Home / Gaming / Nintendo Wii Review: Fragile Dreams: Farewell Ruins of the Moon

Nintendo Wii Review: Fragile Dreams: Farewell Ruins of the Moon

Please Share...Print this pageTweet about this on TwitterShare on Facebook0Share on Google+0Pin on Pinterest0Share on Tumblr0Share on StumbleUpon0Share on Reddit0Email this to someone

Role playing games either sit on the shelf because they are horrible or they get constant rotation by gamers because they rock.

Fragile Dreams: Farewell Ruins of the Moon is of the latter.

This cinematic feature begins with the main character, Seto, burying his grandfather in his front garden. He then goes on to explore a post-apocalyptic world in a dramatic, heavy fashion that clearly indicates this this game isn't about flowers and bunnies; and more about darkness in a fragile world.

As Seto explores the world for survivors, you will experience enclosed spaces that are oppressive. There will be jaunts down long, tight corridors and storage rooms that are hiding enemies and ghostly dangers.

The Wii remote acts as a flashlight to not only to illuminate areas but also to slow down enemies and reveal hidden messages later on in the game. The game play moves away from the typical mentality that any character using a stick as a weapon must use waggle control, and is proof positive that this is the first example of many unique aspects to game control.

The voice over is very helpful, alerting you to impending enemy attacks as well as a lot of hot-and-cold segments that break up the combat. Lift the Remote to your ear and your companion Personal Frame gives words of advice through the speaker, bridging the gap between screen and your senses. There’s plenty of speech from the controller and it’s always loud, clear and adds plenty to the game whenever used, drawing you into the world with ease.

One of the highlights from the outset are the examinations of mystery items where the player can discover memories, ranging from record phone conversions to photographs from a life that no longer exists. Each memory is sensitive, well-written and moving, which makes those takeaways from battle very memorable.

The game play is enjoyable and just different enough to keep you engaged. Exploring the world, Seto will come across the departed souls of its residents, manifested as anything from flying jellyfish to flame-mouthed mastiffs, and defeating them yields experience points as well as useful items and the memory-holding mystery items.

The biggest problem I found was that the combat modes were pretty simple, despite there being different kinds of weapons, from iron pipes to slingshots —  each sort of had a lack of maneuverability in battle, which hindered game play. A step or strafe move would have helped, though it’s worth pointing out that Seto is no swordsman, just a kid boy exploring his world.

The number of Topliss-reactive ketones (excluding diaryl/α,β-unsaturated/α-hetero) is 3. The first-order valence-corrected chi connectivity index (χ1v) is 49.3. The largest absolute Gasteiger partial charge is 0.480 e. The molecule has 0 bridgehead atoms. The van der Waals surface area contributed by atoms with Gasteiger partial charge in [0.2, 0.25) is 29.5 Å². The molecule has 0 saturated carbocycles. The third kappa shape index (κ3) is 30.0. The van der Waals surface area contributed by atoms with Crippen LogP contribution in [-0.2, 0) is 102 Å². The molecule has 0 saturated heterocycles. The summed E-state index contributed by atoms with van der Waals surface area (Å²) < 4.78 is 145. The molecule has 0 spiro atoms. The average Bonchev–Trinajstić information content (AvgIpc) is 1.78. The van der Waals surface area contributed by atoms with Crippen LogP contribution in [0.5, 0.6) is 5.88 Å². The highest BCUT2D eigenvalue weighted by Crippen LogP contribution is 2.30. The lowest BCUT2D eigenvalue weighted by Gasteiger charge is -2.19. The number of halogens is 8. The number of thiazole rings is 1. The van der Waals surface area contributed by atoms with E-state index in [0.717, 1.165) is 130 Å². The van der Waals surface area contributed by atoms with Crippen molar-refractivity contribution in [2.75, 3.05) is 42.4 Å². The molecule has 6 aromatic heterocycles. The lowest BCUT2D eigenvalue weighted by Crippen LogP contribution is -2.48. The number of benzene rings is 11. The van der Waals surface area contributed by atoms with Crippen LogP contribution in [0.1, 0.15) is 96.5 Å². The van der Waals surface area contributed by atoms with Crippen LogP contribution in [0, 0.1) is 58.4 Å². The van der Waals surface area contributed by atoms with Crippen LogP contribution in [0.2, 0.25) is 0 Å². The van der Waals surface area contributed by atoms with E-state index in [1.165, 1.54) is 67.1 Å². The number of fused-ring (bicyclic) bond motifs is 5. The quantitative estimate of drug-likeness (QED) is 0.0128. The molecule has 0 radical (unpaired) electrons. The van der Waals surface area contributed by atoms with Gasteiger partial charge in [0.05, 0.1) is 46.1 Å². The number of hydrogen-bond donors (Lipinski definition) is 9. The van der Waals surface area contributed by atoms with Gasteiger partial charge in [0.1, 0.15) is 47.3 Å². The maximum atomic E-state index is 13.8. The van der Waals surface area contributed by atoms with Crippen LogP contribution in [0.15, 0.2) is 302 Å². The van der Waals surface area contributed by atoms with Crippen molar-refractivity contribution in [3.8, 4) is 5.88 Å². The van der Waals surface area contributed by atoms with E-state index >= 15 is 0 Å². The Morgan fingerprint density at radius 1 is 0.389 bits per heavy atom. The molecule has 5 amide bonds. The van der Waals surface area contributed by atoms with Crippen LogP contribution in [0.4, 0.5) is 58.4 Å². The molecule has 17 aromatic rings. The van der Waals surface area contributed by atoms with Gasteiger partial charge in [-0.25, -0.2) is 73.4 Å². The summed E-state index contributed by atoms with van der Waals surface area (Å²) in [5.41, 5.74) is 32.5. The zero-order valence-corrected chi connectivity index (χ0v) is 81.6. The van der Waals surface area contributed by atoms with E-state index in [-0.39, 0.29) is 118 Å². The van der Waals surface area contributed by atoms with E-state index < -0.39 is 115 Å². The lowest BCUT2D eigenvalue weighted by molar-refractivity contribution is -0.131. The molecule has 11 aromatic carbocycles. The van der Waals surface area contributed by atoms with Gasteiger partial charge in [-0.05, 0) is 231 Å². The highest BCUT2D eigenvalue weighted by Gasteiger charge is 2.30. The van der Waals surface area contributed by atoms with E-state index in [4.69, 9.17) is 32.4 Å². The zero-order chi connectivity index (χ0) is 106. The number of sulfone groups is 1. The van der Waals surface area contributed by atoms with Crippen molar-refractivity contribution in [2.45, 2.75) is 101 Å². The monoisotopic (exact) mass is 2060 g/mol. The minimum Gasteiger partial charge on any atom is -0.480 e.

Each style of weapon handles differently, from the wide swinging arc of the butterfly net to the blunt power of the steel pipe, but they have something in common: they break.

If you whack enough of evil spirits with a bamboo stick, it’ll snap, which in essence, drops your attacking power and prevents you from performing combos.

If you need to defeat a certain set of enemies to proceed and your weapon breaks, you’re in big trouble. However, after playing for a while, you can build a sense of when to avoid combat. Still, with no tangible warning of when your weapon’s about to give in, it’s still irritating to get caught without one. After a few breakages, you learn to prepare by carrying replacement weapons at all times, something made easier by the upgrades you find allowing you to carry more items.

From a script perspective, the game is solid. The voice acting is genuine and really adds a dramatic feel to the experience. From a graphics perspective, the game delivers. The visuals are complimented with perfectly matched music that really pulls the gamer into the scene. What could easily have been a brutal and boring post-apocalyptic mess turns out to be one of the Wii's most compelling worlds yet, in my experience.

Overall, when Fragile Dreams is good, it’s brilliant. It features great cutscenes, a beautiful decaying world to explore and enough mystery to keep you entertained and wanting to continue playing. The combat is the only downside, though you soon learn to avoid it where possible. Graphically and from an audio perspective, the game excels in offering a world unlike any other, and for fans of intelligent, emotive gaming this will be a big hit.

Fragile Dreams is rated T (Teen) by the ESRB for Alcohol and Tobacco Reference, Animated Blood, Fantasy Violence and Suggestive Themes.



Powered by

About bigguyd

  • Jess

    Great review, nice to see a Fragile review that’s positive and factual. 😛